Published: Thursday, August 15th, 2013

Creative thinking from an innovative hospital

 

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When you think about creativity, you probably associate it with people in the arts – perhaps writers, painters, or musicians. But would you associate it with those who work in the NHS?

 

The general description of creativity is ‘the mental and social process used to generate ideas, concepts and associations that lead to the emergence of new ideas’. Or to put it simply: innovation. 

 

The Golden Jubilee has a great track record in innovation. It would take too long to talk about all of them, so I’ll give you a quick snapshot of a just a few.

 

One of our most well known innovations is our enhanced recovery programme. A multidisciplinary team approach which mobilises the patient on day of surgery and reduces the length of stay, this was originally introduced for our orthopaedic patients. The benefits to patients are well documented and it is wonderful to see that this it is being rolled out across all orthopaedic services in NHSScotland and to our other specialties here at the Golden Jubilee.

 

We were the first hospital inScotlandto perform Transcatheter Pulmonary Valve Replacement, a procedure which allows this specific valve to be replaced via a vein in the leg, avoiding the need for open heart surgery for patients who have specific congenital heart problems.

 

And we have launched 3D training, which allows orthopaedic medical students, trainee doctors and clinicians to practice surgical and regional anaesthesia techniques on 3D models and animations. In the future, it could also be used to help patients understand their diagnosis and treatment options, through seeing a visual representation of what their treatment will involve.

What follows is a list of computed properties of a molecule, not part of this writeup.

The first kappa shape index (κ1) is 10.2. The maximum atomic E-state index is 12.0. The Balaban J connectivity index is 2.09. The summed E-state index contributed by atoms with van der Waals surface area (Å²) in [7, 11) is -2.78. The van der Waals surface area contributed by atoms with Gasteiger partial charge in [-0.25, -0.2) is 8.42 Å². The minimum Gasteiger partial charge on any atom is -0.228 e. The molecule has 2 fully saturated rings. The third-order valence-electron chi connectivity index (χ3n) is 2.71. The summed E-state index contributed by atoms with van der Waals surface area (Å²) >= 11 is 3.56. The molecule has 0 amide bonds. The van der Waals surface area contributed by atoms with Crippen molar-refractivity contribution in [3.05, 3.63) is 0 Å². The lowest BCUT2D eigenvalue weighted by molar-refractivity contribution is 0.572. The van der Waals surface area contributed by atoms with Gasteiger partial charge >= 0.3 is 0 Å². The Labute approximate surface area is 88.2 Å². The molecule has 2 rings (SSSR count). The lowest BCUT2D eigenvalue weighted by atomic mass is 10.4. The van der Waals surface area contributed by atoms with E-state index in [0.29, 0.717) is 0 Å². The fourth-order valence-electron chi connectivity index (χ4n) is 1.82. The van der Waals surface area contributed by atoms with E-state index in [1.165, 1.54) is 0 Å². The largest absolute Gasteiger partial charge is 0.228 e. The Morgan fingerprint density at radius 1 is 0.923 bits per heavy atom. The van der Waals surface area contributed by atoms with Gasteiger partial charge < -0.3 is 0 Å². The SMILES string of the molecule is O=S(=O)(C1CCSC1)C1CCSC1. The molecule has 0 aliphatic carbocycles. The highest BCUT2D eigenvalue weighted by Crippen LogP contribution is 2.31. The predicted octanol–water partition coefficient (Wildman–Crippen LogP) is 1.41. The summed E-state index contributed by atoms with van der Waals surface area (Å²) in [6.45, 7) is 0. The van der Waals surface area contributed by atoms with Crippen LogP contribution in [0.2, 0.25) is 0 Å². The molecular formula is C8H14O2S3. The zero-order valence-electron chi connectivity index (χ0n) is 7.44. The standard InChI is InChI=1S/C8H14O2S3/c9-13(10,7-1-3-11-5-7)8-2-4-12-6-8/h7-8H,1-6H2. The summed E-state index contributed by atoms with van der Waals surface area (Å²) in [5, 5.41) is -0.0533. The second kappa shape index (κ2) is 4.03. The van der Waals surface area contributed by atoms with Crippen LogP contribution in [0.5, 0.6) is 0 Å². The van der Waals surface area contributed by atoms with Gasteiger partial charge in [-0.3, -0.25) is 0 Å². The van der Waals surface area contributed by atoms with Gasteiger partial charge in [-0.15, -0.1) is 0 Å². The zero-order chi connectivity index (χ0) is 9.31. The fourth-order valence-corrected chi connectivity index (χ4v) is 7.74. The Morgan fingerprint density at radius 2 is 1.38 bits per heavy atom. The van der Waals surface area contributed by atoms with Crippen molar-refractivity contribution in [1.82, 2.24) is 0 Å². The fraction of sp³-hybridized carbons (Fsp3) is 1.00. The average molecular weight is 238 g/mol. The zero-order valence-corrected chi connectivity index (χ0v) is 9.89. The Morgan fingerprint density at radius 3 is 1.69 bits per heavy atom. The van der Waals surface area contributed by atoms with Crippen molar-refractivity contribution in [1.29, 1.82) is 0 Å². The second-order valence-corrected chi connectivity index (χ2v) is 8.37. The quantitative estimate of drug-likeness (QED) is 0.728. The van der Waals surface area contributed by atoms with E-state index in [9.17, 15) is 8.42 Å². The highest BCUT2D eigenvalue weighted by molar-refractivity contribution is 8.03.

These are just a few of our innovations, but there are plenty more of them happening every day across our organisation, with an aim of improving care and services for patients acrossScotland.

 

It would be great to say that we specifically employed people who have creativity as an inborn trait. But it is not usually a naturally-occurring phenomenon. Creativity comes from encouraging and supporting our staff to seek innovation in their work.

 

The NHS inScotlandfaces increasing challenges. To continue to meet patient expectations and provide quality care, we must constantly develop. Becoming creative thinkers, becoming innovative in the way we work, and implementing effective new ideas is an integral part of building a culture of improvement.

 

To further develop this culture, we are currently working on different ways to create the right environment for our staff to flourish, not just in their every day role, but to allow them to develop ‘side projects’ whether that is in ground-breaking medical research, developing new ways to treat patients faster, or even a new way of fulfilling their role better.

 

The end product of this is better patient care. Every piece of new research, every new project, or every new strategy we undertake, we do it to make a difference to the health and wellbeing of our patients. And to me, that is a true tangible example of creativity in the workplace. 

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